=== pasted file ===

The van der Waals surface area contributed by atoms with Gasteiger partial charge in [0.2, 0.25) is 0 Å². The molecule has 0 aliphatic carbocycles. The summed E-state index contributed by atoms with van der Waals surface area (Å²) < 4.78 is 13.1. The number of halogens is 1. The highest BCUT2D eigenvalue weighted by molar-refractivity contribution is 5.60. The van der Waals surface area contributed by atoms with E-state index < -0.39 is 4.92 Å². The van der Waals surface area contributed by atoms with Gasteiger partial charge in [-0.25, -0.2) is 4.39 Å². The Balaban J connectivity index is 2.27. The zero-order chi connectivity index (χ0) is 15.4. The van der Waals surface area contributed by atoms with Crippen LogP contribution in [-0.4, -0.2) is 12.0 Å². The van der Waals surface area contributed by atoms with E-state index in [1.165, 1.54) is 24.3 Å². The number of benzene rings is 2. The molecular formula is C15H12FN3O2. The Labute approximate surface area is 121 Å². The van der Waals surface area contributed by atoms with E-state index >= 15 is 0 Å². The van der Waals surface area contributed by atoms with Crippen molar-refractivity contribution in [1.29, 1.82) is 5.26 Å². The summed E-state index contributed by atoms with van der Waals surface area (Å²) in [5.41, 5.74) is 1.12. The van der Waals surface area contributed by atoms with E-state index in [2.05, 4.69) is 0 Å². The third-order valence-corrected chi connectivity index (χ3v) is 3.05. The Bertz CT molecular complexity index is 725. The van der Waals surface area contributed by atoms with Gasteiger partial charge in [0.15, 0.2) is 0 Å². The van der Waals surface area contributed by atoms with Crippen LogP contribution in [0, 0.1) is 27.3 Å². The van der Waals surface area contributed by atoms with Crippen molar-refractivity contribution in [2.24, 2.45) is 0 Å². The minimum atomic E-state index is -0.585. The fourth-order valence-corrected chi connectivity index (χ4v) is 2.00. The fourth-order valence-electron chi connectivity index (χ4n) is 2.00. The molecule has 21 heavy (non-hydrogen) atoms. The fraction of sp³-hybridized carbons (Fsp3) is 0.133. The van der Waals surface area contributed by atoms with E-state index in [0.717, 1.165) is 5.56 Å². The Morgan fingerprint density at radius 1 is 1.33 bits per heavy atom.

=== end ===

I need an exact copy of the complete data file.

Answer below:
The van der Waals surface area contributed by atoms with Gasteiger partial charge in [0.2, 0.25) is 0 Å². The molecule has 0 aliphatic carbocycles. The summed E-state index contributed by atoms with van der Waals surface area (Å²) < 4.78 is 13.1. The number of halogens is 1. The highest BCUT2D eigenvalue weighted by molar-refractivity contribution is 5.60. The van der Waals surface area contributed by atoms with E-state index < -0.39 is 4.92 Å². The van der Waals surface area contributed by atoms with Gasteiger partial charge in [-0.25, -0.2) is 4.39 Å². The Balaban J connectivity index is 2.27. The zero-order chi connectivity index (χ0) is 15.4. The van der Waals surface area contributed by atoms with Crippen LogP contribution in [-0.4, -0.2) is 12.0 Å². The van der Waals surface area contributed by atoms with E-state index in [1.165, 1.54) is 24.3 Å². The number of benzene rings is 2. The molecular formula is C15H12FN3O2. The Labute approximate surface area is 121 Å². The van der Waals surface area contributed by atoms with E-state index >= 15 is 0 Å². The van der Waals surface area contributed by atoms with Crippen molar-refractivity contribution in [1.29, 1.82) is 5.26 Å². The summed E-state index contributed by atoms with van der Waals surface area (Å²) in [5.41, 5.74) is 1.12. The van der Waals surface area contributed by atoms with E-state index in [2.05, 4.69) is 0 Å². The third-order valence-corrected chi connectivity index (χ3v) is 3.05. The Bertz CT molecular complexity index is 725. The van der Waals surface area contributed by atoms with Gasteiger partial charge in [0.15, 0.2) is 0 Å². The van der Waals surface area contributed by atoms with Crippen LogP contribution in [0, 0.1) is 27.3 Å². The van der Waals surface area contributed by atoms with Crippen molar-refractivity contribution in [2.24, 2.45) is 0 Å². The minimum atomic E-state index is -0.585. The fourth-order valence-corrected chi connectivity index (χ4v) is 2.00. The fourth-order valence-electron chi connectivity index (χ4n) is 2.00. The molecule has 21 heavy (non-hydrogen) atoms. The fraction of sp³-hybridized carbons (Fsp3) is 0.133. The van der Waals surface area contributed by atoms with E-state index in [0.717, 1.165) is 5.56 Å². The Morgan fingerprint density at radius 1 is 1.33 bits per heavy atom.